Doctors ponder the environmental causes of autism

Perri Klass, MD, wrote an article in today’s New York Times puzzling over the possible environmental causes of autism.

Parents of children with autism often ask pediatricians like me about the cause of the condition, and parents-to-be often ask what they can do to reduce the risk,” she wrote. “But although there is more research in this area than ever before, it sometimes feels as if it’s getting harder, not easier, to provide answers that do justice to the evidence and also offer practical guidance.

Research is suggesting that an individual’s genes matter, but environmental exposures are also apparently causes of autism. A recent twin study, published in July in the Archives of General Psychiatry, had a surprising finding–that fraternal twins were much more likely to both have autism than had been expected.

“The implication is that something in their common gestational or early childhood experience may have contributed to this similarity,” wrote Dr. Klass.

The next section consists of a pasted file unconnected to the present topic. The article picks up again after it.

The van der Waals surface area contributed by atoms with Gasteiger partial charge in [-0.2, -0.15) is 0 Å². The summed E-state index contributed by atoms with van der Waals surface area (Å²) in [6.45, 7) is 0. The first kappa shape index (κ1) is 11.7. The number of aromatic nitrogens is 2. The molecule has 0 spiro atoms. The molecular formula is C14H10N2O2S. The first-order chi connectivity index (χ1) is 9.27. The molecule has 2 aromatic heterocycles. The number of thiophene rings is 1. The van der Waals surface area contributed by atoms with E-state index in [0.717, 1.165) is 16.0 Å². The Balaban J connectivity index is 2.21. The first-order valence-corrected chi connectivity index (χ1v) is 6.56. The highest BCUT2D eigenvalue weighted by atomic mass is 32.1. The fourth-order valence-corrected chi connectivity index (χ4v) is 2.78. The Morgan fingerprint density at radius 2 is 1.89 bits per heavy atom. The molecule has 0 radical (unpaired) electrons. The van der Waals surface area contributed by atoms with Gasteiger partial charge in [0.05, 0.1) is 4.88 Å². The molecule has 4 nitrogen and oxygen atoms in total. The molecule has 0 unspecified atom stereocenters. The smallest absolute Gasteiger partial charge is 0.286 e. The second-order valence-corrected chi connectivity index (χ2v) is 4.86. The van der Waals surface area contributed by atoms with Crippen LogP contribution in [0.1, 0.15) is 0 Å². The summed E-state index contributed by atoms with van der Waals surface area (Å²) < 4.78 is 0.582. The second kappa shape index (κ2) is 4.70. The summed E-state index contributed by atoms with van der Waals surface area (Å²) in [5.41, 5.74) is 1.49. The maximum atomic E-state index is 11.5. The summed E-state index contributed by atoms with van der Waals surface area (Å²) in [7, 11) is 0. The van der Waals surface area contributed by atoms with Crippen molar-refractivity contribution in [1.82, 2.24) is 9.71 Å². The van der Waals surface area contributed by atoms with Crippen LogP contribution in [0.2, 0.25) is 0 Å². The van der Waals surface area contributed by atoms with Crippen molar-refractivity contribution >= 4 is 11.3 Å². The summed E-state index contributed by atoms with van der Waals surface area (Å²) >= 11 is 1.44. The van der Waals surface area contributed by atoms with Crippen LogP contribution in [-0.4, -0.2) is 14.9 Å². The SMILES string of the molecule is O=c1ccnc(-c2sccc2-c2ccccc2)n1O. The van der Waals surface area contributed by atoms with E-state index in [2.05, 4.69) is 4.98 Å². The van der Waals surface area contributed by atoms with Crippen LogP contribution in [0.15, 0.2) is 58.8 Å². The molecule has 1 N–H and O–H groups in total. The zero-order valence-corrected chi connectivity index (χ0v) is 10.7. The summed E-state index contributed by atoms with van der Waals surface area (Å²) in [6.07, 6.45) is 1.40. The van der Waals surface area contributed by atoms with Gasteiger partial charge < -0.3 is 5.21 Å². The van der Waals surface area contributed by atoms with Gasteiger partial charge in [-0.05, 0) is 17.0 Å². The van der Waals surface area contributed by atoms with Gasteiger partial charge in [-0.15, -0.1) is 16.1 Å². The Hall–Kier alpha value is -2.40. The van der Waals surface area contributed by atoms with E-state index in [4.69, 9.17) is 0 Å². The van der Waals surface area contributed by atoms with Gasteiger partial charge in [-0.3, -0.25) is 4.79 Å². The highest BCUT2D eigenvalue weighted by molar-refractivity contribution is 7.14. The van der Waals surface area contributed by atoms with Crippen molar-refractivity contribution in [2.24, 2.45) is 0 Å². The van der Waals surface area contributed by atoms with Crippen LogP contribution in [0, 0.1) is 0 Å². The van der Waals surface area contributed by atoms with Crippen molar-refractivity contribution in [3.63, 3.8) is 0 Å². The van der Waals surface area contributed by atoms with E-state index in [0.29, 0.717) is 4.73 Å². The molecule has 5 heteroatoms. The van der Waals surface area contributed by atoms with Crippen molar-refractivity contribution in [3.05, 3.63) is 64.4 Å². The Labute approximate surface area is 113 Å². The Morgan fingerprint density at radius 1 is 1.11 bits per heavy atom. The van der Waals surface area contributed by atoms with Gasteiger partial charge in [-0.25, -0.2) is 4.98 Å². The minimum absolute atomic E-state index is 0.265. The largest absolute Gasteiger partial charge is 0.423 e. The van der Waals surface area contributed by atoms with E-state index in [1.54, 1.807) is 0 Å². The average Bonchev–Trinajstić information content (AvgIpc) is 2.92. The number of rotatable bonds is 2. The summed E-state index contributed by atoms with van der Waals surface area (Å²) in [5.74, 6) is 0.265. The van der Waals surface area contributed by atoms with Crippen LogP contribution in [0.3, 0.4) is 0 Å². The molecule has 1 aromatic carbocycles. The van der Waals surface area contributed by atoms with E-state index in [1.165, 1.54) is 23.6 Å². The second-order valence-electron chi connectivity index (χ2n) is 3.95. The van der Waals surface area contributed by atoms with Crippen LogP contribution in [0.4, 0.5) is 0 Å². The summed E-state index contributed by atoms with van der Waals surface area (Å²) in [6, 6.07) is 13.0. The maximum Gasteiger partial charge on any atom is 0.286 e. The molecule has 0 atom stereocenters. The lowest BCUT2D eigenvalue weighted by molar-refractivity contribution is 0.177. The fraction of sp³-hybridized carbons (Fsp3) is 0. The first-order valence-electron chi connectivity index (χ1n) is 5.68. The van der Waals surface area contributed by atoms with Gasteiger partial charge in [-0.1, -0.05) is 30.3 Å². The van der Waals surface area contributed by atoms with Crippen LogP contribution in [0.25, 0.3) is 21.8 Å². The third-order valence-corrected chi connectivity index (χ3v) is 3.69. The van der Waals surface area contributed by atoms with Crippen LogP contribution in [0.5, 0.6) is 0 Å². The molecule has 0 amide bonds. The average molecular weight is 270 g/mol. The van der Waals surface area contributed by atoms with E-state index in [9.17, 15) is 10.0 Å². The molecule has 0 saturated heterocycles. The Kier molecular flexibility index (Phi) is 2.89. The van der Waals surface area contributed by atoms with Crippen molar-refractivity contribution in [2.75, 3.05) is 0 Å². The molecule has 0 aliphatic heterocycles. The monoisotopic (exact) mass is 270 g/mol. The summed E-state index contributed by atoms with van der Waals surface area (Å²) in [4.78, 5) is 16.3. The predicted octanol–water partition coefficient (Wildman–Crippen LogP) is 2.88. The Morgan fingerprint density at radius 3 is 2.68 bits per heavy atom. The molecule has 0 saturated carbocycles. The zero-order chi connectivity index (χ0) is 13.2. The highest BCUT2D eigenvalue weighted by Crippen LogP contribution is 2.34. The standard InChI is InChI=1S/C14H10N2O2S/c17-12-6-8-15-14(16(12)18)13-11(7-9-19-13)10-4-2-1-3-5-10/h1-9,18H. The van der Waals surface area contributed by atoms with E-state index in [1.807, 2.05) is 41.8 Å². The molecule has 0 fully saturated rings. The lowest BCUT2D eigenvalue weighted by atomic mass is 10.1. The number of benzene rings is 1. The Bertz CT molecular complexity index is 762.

This new direction, evaluating environmental contaminants, has so far produced little fruit in research. Researchers have looked at some prenatal exposures and found correlation with a few things, like rubella infection during pregnancy, and two drugs, thalidomide and valproic acid, according to Dr. Klass. Phthalate exposure before birth also correlates with social difficulties later, though cause has not been proven. Phthalates are chemicals used to soften plastics. Conversely, taking prenatal vitamins at the time of conception apparently lessens the risk of autism.

I’m hoping to see more research on these environmental contaminants, focusing on the ones that changed a lot in about 1990, a birth year when the epidemic began in earnest. A biggie: vaccines, whose numbers and frequencies started going way up in about 1990. There is so much about vaccines that hasn’t been tested yet. Another biggie: plastics additives. Plastics became a lot more useful, because of these additives, in about 1990, so our exposures went way up.  These include phthalates, BPA, and plenty of others I am sure.

Source: http://www.nytimes.com/2011/08/09/health/views/09klass.html?emc=eta1

 

Phyllis Wheeler

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